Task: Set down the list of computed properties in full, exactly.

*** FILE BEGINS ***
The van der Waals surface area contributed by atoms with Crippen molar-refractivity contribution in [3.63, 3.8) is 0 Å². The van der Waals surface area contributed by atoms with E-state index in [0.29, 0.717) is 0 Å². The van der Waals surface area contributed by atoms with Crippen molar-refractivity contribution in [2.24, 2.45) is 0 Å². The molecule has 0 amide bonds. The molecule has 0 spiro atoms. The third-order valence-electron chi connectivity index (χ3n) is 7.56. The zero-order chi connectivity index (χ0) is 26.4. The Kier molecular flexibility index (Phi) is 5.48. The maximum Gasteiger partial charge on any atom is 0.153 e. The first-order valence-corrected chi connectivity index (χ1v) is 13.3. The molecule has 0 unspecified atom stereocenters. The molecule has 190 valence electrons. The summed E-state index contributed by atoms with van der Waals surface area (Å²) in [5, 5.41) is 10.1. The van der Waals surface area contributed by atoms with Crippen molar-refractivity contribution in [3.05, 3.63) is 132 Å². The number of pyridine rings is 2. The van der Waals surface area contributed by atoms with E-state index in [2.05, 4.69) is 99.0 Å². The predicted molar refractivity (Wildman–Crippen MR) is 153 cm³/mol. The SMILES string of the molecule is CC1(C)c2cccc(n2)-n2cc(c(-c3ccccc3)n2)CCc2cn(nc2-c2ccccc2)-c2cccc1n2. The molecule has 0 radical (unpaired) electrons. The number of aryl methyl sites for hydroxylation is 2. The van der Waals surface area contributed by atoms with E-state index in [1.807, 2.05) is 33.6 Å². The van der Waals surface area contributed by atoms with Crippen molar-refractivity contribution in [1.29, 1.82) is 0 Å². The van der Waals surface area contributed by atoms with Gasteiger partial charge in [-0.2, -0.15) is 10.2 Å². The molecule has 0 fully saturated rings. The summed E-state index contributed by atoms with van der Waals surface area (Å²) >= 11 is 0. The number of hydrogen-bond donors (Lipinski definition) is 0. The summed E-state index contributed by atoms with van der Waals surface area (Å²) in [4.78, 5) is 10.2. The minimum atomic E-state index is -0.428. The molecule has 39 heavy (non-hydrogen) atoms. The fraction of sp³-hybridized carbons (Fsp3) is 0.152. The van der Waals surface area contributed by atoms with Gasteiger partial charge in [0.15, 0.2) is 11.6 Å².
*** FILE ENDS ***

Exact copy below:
The van der Waals surface area contributed by atoms with Crippen molar-refractivity contribution in [3.63, 3.8) is 0 Å². The van der Waals surface area contributed by atoms with E-state index in [0.29, 0.717) is 0 Å². The van der Waals surface area contributed by atoms with Crippen molar-refractivity contribution in [2.24, 2.45) is 0 Å². The molecule has 0 amide bonds. The molecule has 0 spiro atoms. The third-order valence-electron chi connectivity index (χ3n) is 7.56. The zero-order chi connectivity index (χ0) is 26.4. The Kier molecular flexibility index (Phi) is 5.48. The maximum Gasteiger partial charge on any atom is 0.153 e. The first-order valence-corrected chi connectivity index (χ1v) is 13.3. The molecule has 0 unspecified atom stereocenters. The molecule has 190 valence electrons. The summed E-state index contributed by atoms with van der Waals surface area (Å²) in [5, 5.41) is 10.1. The van der Waals surface area contributed by atoms with Crippen molar-refractivity contribution in [3.05, 3.63) is 132 Å². The number of pyridine rings is 2. The van der Waals surface area contributed by atoms with E-state index in [2.05, 4.69) is 99.0 Å². The predicted molar refractivity (Wildman–Crippen MR) is 153 cm³/mol. The SMILES string of the molecule is CC1(C)c2cccc(n2)-n2cc(c(-c3ccccc3)n2)CCc2cn(nc2-c2ccccc2)-c2cccc1n2. The molecule has 0 radical (unpaired) electrons. The number of aryl methyl sites for hydroxylation is 2. The van der Waals surface area contributed by atoms with E-state index in [1.807, 2.05) is 33.6 Å². The van der Waals surface area contributed by atoms with Crippen molar-refractivity contribution in [1.29, 1.82) is 0 Å². The van der Waals surface area contributed by atoms with Gasteiger partial charge in [-0.2, -0.15) is 10.2 Å². The molecule has 0 fully saturated rings. The summed E-state index contributed by atoms with van der Waals surface area (Å²) >= 11 is 0. The number of hydrogen-bond donors (Lipinski definition) is 0. The summed E-state index contributed by atoms with van der Waals surface area (Å²) in [4.78, 5) is 10.2. The minimum atomic E-state index is -0.428. The molecule has 39 heavy (non-hydrogen) atoms. The fraction of sp³-hybridized carbons (Fsp3) is 0.152. The van der Waals surface area contributed by atoms with Gasteiger partial charge in [0.15, 0.2) is 11.6 Å².